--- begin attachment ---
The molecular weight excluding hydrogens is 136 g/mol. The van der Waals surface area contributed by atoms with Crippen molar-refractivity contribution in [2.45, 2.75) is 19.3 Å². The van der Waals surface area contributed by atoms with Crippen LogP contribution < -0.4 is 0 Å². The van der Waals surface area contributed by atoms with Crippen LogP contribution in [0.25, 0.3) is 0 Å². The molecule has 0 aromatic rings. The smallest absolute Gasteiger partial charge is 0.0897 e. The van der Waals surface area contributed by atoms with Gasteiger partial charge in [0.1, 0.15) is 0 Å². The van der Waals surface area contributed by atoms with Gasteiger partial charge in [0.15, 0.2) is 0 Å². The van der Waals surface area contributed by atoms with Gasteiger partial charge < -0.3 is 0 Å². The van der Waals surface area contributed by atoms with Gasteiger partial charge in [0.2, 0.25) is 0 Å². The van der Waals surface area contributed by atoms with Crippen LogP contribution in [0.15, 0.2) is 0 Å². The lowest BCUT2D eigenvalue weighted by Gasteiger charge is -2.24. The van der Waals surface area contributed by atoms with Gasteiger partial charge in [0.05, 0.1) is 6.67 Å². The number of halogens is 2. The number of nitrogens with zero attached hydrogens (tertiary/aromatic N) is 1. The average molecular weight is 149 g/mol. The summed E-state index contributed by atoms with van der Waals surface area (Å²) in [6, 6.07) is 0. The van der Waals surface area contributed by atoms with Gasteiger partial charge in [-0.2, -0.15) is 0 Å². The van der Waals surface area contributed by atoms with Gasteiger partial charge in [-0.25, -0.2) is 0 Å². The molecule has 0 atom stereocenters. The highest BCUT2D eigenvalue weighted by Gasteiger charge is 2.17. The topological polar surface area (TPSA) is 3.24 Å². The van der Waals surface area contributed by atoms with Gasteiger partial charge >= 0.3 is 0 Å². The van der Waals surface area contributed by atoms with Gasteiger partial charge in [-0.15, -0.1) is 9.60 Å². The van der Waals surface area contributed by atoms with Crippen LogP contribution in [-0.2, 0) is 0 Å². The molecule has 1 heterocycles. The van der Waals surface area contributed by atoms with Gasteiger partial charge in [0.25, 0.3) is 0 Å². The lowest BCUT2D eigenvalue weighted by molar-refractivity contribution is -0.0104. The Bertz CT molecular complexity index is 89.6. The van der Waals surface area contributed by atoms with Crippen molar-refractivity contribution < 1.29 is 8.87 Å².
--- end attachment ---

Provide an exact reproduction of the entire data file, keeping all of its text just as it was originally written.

The molecular weight excluding hydrogens is 136 g/mol. The van der Waals surface area contributed by atoms with Crippen molar-refractivity contribution in [2.45, 2.75) is 19.3 Å². The van der Waals surface area contributed by atoms with Crippen LogP contribution < -0.4 is 0 Å². The van der Waals surface area contributed by atoms with Crippen LogP contribution in [0.25, 0.3) is 0 Å². The molecule has 0 aromatic rings. The smallest absolute Gasteiger partial charge is 0.0897 e. The van der Waals surface area contributed by atoms with Gasteiger partial charge in [0.1, 0.15) is 0 Å². The van der Waals surface area contributed by atoms with Gasteiger partial charge in [0.15, 0.2) is 0 Å². The van der Waals surface area contributed by atoms with Gasteiger partial charge < -0.3 is 0 Å². The van der Waals surface area contributed by atoms with Gasteiger partial charge in [0.2, 0.25) is 0 Å². The van der Waals surface area contributed by atoms with Crippen LogP contribution in [0.15, 0.2) is 0 Å². The lowest BCUT2D eigenvalue weighted by Gasteiger charge is -2.24. The van der Waals surface area contributed by atoms with Gasteiger partial charge in [0.05, 0.1) is 6.67 Å². The number of halogens is 2. The number of nitrogens with zero attached hydrogens (tertiary/aromatic N) is 1. The average molecular weight is 149 g/mol. The summed E-state index contributed by atoms with van der Waals surface area (Å²) in [6, 6.07) is 0. The van der Waals surface area contributed by atoms with Gasteiger partial charge in [-0.2, -0.15) is 0 Å². The van der Waals surface area contributed by atoms with Gasteiger partial charge in [-0.25, -0.2) is 0 Å². The molecule has 0 atom stereocenters. The highest BCUT2D eigenvalue weighted by Gasteiger charge is 2.17. The topological polar surface area (TPSA) is 3.24 Å². The van der Waals surface area contributed by atoms with Gasteiger partial charge >= 0.3 is 0 Å². The van der Waals surface area contributed by atoms with Gasteiger partial charge in [-0.15, -0.1) is 9.60 Å². The van der Waals surface area contributed by atoms with Crippen LogP contribution in [-0.2, 0) is 0 Å². The molecule has 1 heterocycles. The van der Waals surface area contributed by atoms with Gasteiger partial charge in [0.25, 0.3) is 0 Å². The lowest BCUT2D eigenvalue weighted by molar-refractivity contribution is -0.0104. The Bertz CT molecular complexity index is 89.6. The van der Waals surface area contributed by atoms with Crippen molar-refractivity contribution < 1.29 is 8.87 Å².